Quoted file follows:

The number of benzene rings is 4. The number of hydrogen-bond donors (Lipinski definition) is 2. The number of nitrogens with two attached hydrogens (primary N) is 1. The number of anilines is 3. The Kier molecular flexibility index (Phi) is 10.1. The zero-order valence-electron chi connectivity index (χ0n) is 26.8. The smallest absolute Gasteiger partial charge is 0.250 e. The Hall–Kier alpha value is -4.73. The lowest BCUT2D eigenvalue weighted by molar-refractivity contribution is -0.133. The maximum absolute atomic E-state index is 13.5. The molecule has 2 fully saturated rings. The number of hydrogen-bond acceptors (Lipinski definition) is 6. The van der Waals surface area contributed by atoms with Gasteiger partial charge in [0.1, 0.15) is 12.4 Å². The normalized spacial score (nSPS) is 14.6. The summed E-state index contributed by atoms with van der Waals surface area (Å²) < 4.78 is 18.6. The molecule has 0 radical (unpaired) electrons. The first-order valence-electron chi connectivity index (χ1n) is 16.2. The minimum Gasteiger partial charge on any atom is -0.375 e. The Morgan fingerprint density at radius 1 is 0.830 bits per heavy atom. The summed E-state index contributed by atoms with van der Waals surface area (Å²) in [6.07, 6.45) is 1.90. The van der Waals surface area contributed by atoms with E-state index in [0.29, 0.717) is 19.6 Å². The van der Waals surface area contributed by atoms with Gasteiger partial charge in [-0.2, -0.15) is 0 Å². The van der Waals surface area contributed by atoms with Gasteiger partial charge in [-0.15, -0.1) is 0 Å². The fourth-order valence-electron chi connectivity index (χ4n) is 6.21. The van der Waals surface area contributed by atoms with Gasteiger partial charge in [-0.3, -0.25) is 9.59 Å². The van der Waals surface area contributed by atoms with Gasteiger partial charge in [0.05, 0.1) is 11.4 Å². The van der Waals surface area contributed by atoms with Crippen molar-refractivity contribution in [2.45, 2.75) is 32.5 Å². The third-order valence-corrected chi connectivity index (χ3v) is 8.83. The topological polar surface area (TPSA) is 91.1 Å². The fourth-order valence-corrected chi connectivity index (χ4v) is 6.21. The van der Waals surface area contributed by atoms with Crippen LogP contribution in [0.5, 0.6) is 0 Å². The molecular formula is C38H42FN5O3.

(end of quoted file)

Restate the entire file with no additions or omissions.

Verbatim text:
The number of benzene rings is 4. The number of hydrogen-bond donors (Lipinski definition) is 2. The number of nitrogens with two attached hydrogens (primary N) is 1. The number of anilines is 3. The Kier molecular flexibility index (Phi) is 10.1. The zero-order valence-electron chi connectivity index (χ0n) is 26.8. The smallest absolute Gasteiger partial charge is 0.250 e. The Hall–Kier alpha value is -4.73. The lowest BCUT2D eigenvalue weighted by molar-refractivity contribution is -0.133. The maximum absolute atomic E-state index is 13.5. The molecule has 2 fully saturated rings. The number of hydrogen-bond acceptors (Lipinski definition) is 6. The van der Waals surface area contributed by atoms with Gasteiger partial charge in [0.1, 0.15) is 12.4 Å². The normalized spacial score (nSPS) is 14.6. The summed E-state index contributed by atoms with van der Waals surface area (Å²) < 4.78 is 18.6. The molecule has 0 radical (unpaired) electrons. The first-order valence-electron chi connectivity index (χ1n) is 16.2. The minimum Gasteiger partial charge on any atom is -0.375 e. The Morgan fingerprint density at radius 1 is 0.830 bits per heavy atom. The summed E-state index contributed by atoms with van der Waals surface area (Å²) in [6.07, 6.45) is 1.90. The van der Waals surface area contributed by atoms with E-state index in [0.29, 0.717) is 19.6 Å². The van der Waals surface area contributed by atoms with Gasteiger partial charge in [-0.2, -0.15) is 0 Å². The van der Waals surface area contributed by atoms with Gasteiger partial charge in [-0.15, -0.1) is 0 Å². The fourth-order valence-electron chi connectivity index (χ4n) is 6.21. The van der Waals surface area contributed by atoms with Gasteiger partial charge in [-0.3, -0.25) is 9.59 Å². The van der Waals surface area contributed by atoms with Gasteiger partial charge in [0.05, 0.1) is 11.4 Å². The van der Waals surface area contributed by atoms with Crippen molar-refractivity contribution in [2.45, 2.75) is 32.5 Å². The third-order valence-corrected chi connectivity index (χ3v) is 8.83. The topological polar surface area (TPSA) is 91.1 Å². The fourth-order valence-corrected chi connectivity index (χ4v) is 6.21. The van der Waals surface area contributed by atoms with Crippen LogP contribution in [0.5, 0.6) is 0 Å². The molecular formula is C38H42FN5O3.